In our posts over the past three weeks, we have described the difficult journey of one employee who sought help for an alcohol use disorder, and identified some common gaps in programming that make successful treatment harder to achieve. In this final post, we retell the story to give this employee the ideal member experience. You’ll see how it helped avoid higher levels of care, high treatment costs, and a lengthy leave of absence – while safeguarding the well-being of a valued employee.
In early 2020, Randell, a logistics manager in a manufacturing company, experienced a major life change when the pandemic hit and he could no longer go to his worksite. Randell enjoyed interacting with coworkers and found remote work difficult and unrewarding. With his wife also working from home and their children in online learning, he struggled to maintain focus and productivity amid all the distractions. In addition, he was in a high-risk category and felt very anxious about contracting COVID-19. As the months dragged on, Randell began using alcohol to cope with his stress. He had never been a heavy drinker before, but eventually he was drinking during work hours as well on the weekends. This worried him and upset his wife, but he found he wasn’t able to stop on his own.
Randell was aware that his employer offered supports specifically for substance use. He’d seen posters in break rooms directing workers to a company microsite where they could learn about resources for mental health and substance use disorders, and he also recalled that a coworker he was friendly with had told him she had used the company EAP and found it helpful. Randell emailed his supervisor, Jenny, asking for the EAP information. Having recently participated in a manager training around behavioral health, Jenny responded quickly with a phone call. They talked about what he was experiencing and she shared a number of resources with him, including the contact information for the EAP.
That night, Randell went to the EAP’s website, where it was easy for him to find and complete an online assessment. The results surprised him. He had assumed that his drinking was the problem he needed to address, and while that was true, he also learned that some of his recent moods, thoughts and behaviors were potentially linked to depression. The assessment indicated that counseling would be an appropriate step, and identified other tools and resources for dealing with stress and depression. Finding a counselor couldn’t have been easier, as the site directed him to a list of providers with relevant training and experience. He read through a few provider biographies and scanned photos to find someone he thought he would feel comfortable with. He matched with a male therapist who specialized in working with patients with both substance use and mental health concerns, and scheduled a virtual appointment within the week.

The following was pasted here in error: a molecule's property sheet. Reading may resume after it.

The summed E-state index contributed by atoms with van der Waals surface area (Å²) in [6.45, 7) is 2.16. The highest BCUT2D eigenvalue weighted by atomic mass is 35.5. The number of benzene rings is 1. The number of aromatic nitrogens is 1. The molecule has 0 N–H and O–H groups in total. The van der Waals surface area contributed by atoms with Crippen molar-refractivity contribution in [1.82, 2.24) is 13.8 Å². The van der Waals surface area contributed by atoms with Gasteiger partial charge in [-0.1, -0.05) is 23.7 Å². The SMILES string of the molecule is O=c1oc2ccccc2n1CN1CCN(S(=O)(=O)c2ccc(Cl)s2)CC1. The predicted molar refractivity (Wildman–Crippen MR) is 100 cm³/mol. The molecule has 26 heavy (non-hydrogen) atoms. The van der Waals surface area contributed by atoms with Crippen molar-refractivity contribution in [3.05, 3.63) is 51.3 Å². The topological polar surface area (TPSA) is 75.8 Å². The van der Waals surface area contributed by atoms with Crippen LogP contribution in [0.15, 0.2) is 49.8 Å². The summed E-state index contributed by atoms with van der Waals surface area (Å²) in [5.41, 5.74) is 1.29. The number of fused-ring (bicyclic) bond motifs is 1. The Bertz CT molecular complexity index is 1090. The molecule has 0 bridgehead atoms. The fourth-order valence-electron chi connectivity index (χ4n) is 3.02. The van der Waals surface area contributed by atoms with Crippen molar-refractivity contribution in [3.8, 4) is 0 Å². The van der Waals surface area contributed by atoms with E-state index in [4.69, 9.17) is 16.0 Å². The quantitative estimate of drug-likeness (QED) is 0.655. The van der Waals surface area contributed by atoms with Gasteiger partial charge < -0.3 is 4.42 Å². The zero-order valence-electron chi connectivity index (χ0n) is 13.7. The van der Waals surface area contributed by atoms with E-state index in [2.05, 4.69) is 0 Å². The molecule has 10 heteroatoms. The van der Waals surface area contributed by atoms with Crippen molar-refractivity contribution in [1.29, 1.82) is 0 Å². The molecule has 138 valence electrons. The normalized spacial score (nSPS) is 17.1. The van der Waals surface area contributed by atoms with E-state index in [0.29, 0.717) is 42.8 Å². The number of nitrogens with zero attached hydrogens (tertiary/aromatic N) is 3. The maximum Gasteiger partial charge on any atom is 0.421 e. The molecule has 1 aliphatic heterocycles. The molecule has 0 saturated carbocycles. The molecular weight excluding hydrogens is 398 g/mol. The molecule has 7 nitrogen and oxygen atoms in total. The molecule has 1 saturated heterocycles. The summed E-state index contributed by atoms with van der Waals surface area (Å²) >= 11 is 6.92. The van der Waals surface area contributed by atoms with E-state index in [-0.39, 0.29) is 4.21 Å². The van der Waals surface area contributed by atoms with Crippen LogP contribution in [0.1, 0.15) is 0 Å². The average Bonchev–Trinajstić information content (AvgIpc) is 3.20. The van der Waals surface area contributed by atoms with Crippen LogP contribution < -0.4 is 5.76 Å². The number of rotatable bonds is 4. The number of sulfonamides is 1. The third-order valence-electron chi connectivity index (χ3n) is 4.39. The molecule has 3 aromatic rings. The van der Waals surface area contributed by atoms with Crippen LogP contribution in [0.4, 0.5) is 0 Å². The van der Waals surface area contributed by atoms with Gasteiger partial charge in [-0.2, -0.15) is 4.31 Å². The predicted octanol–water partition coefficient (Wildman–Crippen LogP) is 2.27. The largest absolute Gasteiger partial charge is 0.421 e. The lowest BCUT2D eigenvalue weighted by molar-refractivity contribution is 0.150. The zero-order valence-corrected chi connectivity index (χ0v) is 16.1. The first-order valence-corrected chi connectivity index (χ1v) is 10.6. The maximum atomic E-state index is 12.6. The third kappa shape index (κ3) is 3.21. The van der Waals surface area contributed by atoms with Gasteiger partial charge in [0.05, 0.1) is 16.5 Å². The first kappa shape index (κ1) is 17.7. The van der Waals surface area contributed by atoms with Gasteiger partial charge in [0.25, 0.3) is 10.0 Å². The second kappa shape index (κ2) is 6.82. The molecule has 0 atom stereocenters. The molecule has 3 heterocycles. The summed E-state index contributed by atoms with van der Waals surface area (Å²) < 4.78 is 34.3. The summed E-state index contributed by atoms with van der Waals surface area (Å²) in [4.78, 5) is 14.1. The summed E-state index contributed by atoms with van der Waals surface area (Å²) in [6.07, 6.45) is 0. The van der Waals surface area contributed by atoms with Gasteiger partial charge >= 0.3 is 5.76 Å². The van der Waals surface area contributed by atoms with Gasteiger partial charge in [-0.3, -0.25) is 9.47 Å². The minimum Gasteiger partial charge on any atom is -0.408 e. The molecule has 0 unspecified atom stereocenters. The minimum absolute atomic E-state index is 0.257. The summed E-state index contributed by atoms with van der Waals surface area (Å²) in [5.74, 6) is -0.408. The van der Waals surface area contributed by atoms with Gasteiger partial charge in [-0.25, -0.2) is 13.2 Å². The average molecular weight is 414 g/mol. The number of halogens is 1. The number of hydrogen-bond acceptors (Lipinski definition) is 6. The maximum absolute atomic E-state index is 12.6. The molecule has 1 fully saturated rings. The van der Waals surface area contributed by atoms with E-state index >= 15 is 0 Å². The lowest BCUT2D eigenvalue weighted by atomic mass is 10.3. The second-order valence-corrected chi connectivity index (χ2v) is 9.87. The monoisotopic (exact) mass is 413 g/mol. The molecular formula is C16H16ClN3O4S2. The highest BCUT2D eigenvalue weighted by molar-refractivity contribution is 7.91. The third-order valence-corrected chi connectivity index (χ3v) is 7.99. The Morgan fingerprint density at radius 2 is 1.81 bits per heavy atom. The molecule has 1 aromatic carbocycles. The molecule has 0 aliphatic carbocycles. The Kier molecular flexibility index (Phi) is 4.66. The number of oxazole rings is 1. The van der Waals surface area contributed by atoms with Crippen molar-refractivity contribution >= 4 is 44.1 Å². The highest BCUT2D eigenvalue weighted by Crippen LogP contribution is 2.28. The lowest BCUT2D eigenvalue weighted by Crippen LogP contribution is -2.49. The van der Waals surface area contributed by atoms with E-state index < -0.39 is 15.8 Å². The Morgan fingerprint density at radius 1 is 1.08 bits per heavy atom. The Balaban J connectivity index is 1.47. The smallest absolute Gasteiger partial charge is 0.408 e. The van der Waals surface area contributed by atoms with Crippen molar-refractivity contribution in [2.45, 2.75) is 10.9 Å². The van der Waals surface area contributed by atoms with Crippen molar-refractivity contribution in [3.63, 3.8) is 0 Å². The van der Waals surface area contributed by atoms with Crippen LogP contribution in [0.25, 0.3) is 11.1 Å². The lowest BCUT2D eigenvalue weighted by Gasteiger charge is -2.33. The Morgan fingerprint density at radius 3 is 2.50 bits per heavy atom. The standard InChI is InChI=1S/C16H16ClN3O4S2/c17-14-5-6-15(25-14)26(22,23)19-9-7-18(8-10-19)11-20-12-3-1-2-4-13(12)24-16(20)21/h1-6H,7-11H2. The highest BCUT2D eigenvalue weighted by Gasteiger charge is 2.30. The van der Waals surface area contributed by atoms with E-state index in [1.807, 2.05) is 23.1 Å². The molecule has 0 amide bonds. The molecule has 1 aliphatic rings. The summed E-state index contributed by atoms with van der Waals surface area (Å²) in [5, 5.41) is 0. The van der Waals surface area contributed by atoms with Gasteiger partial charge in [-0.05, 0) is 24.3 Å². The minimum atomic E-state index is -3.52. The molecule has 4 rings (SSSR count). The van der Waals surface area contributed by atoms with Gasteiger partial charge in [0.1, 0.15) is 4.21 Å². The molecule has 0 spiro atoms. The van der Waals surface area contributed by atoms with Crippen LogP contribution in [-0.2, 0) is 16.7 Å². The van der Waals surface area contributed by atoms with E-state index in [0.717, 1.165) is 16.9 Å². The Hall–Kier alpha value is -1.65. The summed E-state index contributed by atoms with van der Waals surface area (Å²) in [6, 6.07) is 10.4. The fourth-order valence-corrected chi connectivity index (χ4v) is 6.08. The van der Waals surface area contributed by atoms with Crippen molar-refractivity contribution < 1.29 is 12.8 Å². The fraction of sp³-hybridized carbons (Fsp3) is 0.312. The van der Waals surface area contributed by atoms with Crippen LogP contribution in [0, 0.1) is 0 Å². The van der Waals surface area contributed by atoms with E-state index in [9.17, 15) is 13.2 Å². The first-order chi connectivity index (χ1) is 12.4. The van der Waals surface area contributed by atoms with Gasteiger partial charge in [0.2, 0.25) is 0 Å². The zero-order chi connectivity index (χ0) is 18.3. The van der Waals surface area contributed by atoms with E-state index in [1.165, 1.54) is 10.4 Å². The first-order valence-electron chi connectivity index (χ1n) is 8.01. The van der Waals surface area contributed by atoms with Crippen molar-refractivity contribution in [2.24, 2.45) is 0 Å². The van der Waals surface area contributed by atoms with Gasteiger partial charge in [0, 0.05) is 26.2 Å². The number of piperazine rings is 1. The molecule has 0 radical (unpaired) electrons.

Taking the session from home was convenient and comfortable. Randell video-chatted with his therapist and immediately felt connected and supported. His therapist recommended they meet once a week and that Randell try some self-guided activities and meditations available through the EAP’s app. Over the next few weeks, Randell found himself more often turning to one of these activities than to alcohol when he felt overwhelmed or stressed. Knowing that he would soon be checking in with his therapist helped when he felt the urge to drink. He felt encouraged that he was on the right track.
About a month after their initial conversation, Jenny set up time to connect with Randell one-on-one specifically to ask how he was doing. Randell shared that he was in counseling and felt it was very helpful. Jenny mentioned that a group was being formed at work to talk about strategies for coping with stress. It would meet virtually and be led by a licensed therapist. Jenny emphasized that Randell was not alone in having trouble coping, and that one goal of the group was to destigmatize mental health concerns. Randell appreciated being able to have this type of conversation with his supervisor. He smiled and said, “I’m in.”
Randell’s journey takes a much different course in this alternate – but achievable -- reality. The three key differences are a microsite that makes it easy to access and use a number of resources related to mental health and substance abuse; an EAP that provides a highly member-centric experience; and an underlying corporate culture in which mental health concerns are openly acknowledged and managers are trained to help. In this version of the story, the combination of a culture of caring and a pathway to getting the right care at the right time spared Randell the lengthy, costly, and frustrating process that can result when program gaps exist – and strengthened his bond with his employer.